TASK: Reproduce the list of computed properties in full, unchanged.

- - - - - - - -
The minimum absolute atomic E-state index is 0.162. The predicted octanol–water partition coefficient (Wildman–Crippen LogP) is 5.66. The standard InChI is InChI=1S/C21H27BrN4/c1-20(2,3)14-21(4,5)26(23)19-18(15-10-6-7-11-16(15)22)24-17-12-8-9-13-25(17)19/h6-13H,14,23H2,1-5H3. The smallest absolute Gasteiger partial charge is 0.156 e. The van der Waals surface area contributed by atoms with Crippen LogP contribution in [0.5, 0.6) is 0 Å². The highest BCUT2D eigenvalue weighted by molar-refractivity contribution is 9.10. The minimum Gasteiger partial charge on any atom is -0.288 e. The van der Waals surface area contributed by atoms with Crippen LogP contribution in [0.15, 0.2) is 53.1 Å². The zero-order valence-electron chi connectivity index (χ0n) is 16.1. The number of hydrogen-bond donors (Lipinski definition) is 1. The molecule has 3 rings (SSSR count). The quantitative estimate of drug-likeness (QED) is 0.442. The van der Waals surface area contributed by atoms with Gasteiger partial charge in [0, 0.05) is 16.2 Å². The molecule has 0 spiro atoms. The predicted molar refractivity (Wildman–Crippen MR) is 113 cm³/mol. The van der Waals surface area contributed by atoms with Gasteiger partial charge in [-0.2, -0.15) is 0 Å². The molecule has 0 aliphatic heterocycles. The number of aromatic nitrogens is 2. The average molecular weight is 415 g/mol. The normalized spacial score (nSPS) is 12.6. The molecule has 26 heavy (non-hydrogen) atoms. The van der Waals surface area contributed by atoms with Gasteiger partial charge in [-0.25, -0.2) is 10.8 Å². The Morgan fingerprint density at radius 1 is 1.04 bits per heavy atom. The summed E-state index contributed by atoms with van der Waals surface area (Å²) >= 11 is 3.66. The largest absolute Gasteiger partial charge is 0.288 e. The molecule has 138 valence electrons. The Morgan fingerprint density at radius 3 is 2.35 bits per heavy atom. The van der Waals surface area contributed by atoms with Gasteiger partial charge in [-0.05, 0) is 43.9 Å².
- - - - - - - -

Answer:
The minimum absolute atomic E-state index is 0.162. The predicted octanol–water partition coefficient (Wildman–Crippen LogP) is 5.66. The standard InChI is InChI=1S/C21H27BrN4/c1-20(2,3)14-21(4,5)26(23)19-18(15-10-6-7-11-16(15)22)24-17-12-8-9-13-25(17)19/h6-13H,14,23H2,1-5H3. The smallest absolute Gasteiger partial charge is 0.156 e. The van der Waals surface area contributed by atoms with Crippen LogP contribution in [0.5, 0.6) is 0 Å². The highest BCUT2D eigenvalue weighted by molar-refractivity contribution is 9.10. The minimum Gasteiger partial charge on any atom is -0.288 e. The van der Waals surface area contributed by atoms with Crippen LogP contribution in [0.15, 0.2) is 53.1 Å². The zero-order valence-electron chi connectivity index (χ0n) is 16.1. The number of hydrogen-bond donors (Lipinski definition) is 1. The molecule has 3 rings (SSSR count). The quantitative estimate of drug-likeness (QED) is 0.442. The van der Waals surface area contributed by atoms with Gasteiger partial charge in [0, 0.05) is 16.2 Å². The molecule has 0 spiro atoms. The predicted molar refractivity (Wildman–Crippen MR) is 113 cm³/mol. The van der Waals surface area contributed by atoms with Gasteiger partial charge in [-0.2, -0.15) is 0 Å². The molecule has 0 aliphatic heterocycles. The number of aromatic nitrogens is 2. The average molecular weight is 415 g/mol. The normalized spacial score (nSPS) is 12.6. The molecule has 26 heavy (non-hydrogen) atoms. The van der Waals surface area contributed by atoms with Gasteiger partial charge in [-0.25, -0.2) is 10.8 Å². The Morgan fingerprint density at radius 1 is 1.04 bits per heavy atom. The summed E-state index contributed by atoms with van der Waals surface area (Å²) >= 11 is 3.66. The largest absolute Gasteiger partial charge is 0.288 e. The molecule has 138 valence electrons. The Morgan fingerprint density at radius 3 is 2.35 bits per heavy atom. The van der Waals surface area contributed by atoms with Gasteiger partial charge in [-0.05, 0) is 43.9 Å².